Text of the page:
Veteran Secondary Anchors Deacon Defense
Safety Anthony Wooding Jr. played in 10 games with four starts last season after transferring from Air Force.
Safety Anthony Wooding Jr. played in 10 games with four starts last season after transferring from Air Force.

2014 Wake Forest Spring Football Central

April 15, 2014

By Emma Lingan, WakeForestSports.com

Wake Forest has several question marks it is trying to answer this spring, but one area the Demon Deacons are more than set in is the secondary, where a veteran group is expected to shoulder much of the defensive load this season.

Despite losing significant talent up front on the defense, the Deacons can rest assured that the secondary is more than ready for the challenge.

"I definitely believe that we can be the best secondary in the country," said senior cornerback Kevin Johnson. "I'm excited to get out here with the boys, grind through spring and summer training camp, and work toward that goal."

Fellow senior Merrill Noel also brings experience at the corner, which has the potential to benefit the defense now more than ever.

"We have some great defensive players right now," Noel said. "We all have game experience, but it's up to us to go out there and prove ourselves."

Wake Forest will also return two veteran safeties in senior Anthony Wooding, Jr. and sophomore Ryan Janvion, who each started last season for the Demon Deacons.

"It's definitely a challenge learning the new defense, but we have great coaches and they're constantly on us to know our stuff," Janvion said. "We're putting in the extra work to get it in our playbooks. It's definitely a learning curve, but we're getting better and better each and every day, and that's the most important thing."

After redshirting his first season, Janvion led the Deacs with 95 tackles to earn All-ACC honorable mention honors in 2013, as well as a spot on the All-ACC Academic Team. He welcomes the opportunity to further define his role as an indispensable defensive player.

"I want to be the guy that's out there on the field leading the defense," Janvion said. "I kind of had to do that last year when A.J. Marshall went down, so I'm a little used to it. But I'm excited about being a returning starter now and not being considered a rookie. Now it's expected for me to play well, and I wouldn't have it any other way."

Wooding, who transferred from the Air Force Academy prior to the 2013 season, is also looking forward to establishing his role as a defensive leader.

"Being the safety, I want to be like the quarterback of the defense," Wooding said. "I just try to know as much as possible so if someone's wrong I can oversee everything. I'm way in the back, so if they don't see something and I see it I can let them know."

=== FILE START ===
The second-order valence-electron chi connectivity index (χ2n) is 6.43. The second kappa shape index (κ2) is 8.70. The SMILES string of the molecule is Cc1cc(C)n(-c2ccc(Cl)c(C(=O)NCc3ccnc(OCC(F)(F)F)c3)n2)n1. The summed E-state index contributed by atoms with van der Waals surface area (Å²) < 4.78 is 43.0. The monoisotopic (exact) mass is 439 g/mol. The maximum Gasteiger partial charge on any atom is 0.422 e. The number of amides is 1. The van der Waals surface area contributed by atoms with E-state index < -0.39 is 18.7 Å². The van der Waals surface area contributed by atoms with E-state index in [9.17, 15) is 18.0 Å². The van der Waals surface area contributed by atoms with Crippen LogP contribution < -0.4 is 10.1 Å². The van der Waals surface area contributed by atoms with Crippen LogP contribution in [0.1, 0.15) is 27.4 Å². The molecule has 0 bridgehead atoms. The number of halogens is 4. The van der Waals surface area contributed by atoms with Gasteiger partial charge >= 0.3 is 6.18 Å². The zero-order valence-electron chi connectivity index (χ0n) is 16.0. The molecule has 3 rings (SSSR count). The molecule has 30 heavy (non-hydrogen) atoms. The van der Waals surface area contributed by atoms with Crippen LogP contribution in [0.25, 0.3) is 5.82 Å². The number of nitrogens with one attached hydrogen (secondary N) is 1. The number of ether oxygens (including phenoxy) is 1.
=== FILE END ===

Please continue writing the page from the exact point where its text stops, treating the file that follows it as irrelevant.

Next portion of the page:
In addition to providing stability on the defensive side of the ball, the returning secondary faces the added challenge of adapting to a new, more intense coaching style.

"It's been a different transition, especially getting the coaching change in here," Johnson said. "[We're] really getting the different mindset that we're going to be a championship-level football team and doing what it takes to get there."

This championship-oriented mentality has the coaches holding every player to high standards, particularly veterans who have already proven their potential on the field.

"[Defensive coordinator Mike Elko] definitely expects a lot from me," Janvion said. "He wants me to be that leader on the field who's commanding the defense and making sure everyone knows what they're doing. Right now it's a little bit of a struggle because I'm still trying to figure out my position, but I'm excited about that role, and that's a role that I want to put myself in."

The Demon Deacons feel that the ultimate goal of being a championship team is well worth the extra effort, and they are excited to live up to the high expectations of their coaches.

"It's definitely been a big change," Janvion said. "I personally had never had to go through a coaching staff change before, but this change was definitely for the better. It definitely sharpened us. It's definitely a higher standard that they are setting for us, and we couldn't be happier."

Despite all the changes the program is experiencing on and off the field, the Deacs believe their ability to play as a team has eliminated much of the added pressure.

"I still think we're a confident group," Wooding said. "A lot of people are playing different positions, but everyone's just doing whatever they can to help the team." Members of the secondary in particular plan to use their experience playing with one another to their advantage.

"We're going through it together, helping each other out, and making sure all of us know what we're doing," Janvion said. "We're communicating out there on the field so we can get to the level we need to be at come fall."

As the defense continues to grow up front, the secondary is responding to the increased demand for stability in the back. Yet rather than viewing it as a burden, these players are embracing it as part of the responsibility that accompanies the position.

"All of us are football players, so those guys up front are going to have to step up this year and play ball," Noel said. "As a secondary, we're just going to hold our ground because we're the strongest part of the defense right now. [We're] going to make it run smoothly and try to win games."

Although Johnson, Noel, Janvion, and Wooding provide stability on the backline, the strength of the defense is ultimately the sum of all of its players. The veterans have confidence not only in themselves, but in the rest of their team to rise to the challenge of becoming a championship-level program.

"I trust in the coaches, the scheme, and the guys up front," Johnson said. "All we have to do is come out here as a secondary and do what we do, and we should take care of business."

 

 

 

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